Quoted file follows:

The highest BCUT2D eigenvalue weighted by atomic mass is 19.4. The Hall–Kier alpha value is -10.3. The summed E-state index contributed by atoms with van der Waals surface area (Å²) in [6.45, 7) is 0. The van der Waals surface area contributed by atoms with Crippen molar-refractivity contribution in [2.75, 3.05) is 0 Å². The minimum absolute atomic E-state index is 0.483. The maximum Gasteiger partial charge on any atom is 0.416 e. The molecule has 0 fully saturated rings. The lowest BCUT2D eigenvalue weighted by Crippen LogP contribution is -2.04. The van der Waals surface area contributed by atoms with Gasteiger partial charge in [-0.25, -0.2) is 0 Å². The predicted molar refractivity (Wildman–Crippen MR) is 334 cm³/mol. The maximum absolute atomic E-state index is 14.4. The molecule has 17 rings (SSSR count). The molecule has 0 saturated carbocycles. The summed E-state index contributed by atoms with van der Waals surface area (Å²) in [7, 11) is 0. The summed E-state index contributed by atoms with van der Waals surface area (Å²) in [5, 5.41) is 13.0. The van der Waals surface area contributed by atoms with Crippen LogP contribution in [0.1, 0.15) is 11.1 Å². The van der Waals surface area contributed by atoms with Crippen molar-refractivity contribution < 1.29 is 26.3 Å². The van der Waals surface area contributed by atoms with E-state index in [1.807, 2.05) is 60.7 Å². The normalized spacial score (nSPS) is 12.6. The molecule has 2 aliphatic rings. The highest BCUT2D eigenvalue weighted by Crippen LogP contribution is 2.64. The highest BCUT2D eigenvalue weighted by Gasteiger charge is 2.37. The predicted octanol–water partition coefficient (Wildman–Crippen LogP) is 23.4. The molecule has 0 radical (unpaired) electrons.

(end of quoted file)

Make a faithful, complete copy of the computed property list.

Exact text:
The highest BCUT2D eigenvalue weighted by atomic mass is 19.4. The Hall–Kier alpha value is -10.3. The summed E-state index contributed by atoms with van der Waals surface area (Å²) in [6.45, 7) is 0. The van der Waals surface area contributed by atoms with Crippen molar-refractivity contribution in [2.75, 3.05) is 0 Å². The minimum absolute atomic E-state index is 0.483. The maximum Gasteiger partial charge on any atom is 0.416 e. The molecule has 0 fully saturated rings. The lowest BCUT2D eigenvalue weighted by Crippen LogP contribution is -2.04. The van der Waals surface area contributed by atoms with Gasteiger partial charge in [-0.25, -0.2) is 0 Å². The predicted molar refractivity (Wildman–Crippen MR) is 334 cm³/mol. The maximum absolute atomic E-state index is 14.4. The molecule has 17 rings (SSSR count). The molecule has 0 saturated carbocycles. The summed E-state index contributed by atoms with van der Waals surface area (Å²) in [7, 11) is 0. The summed E-state index contributed by atoms with van der Waals surface area (Å²) in [5, 5.41) is 13.0. The van der Waals surface area contributed by atoms with Crippen LogP contribution in [0.1, 0.15) is 11.1 Å². The van der Waals surface area contributed by atoms with Crippen molar-refractivity contribution < 1.29 is 26.3 Å². The van der Waals surface area contributed by atoms with E-state index in [1.807, 2.05) is 60.7 Å². The normalized spacial score (nSPS) is 12.6. The molecule has 2 aliphatic rings. The highest BCUT2D eigenvalue weighted by Crippen LogP contribution is 2.64. The highest BCUT2D eigenvalue weighted by Gasteiger charge is 2.37. The predicted octanol–water partition coefficient (Wildman–Crippen LogP) is 23.4. The molecule has 0 radical (unpaired) electrons.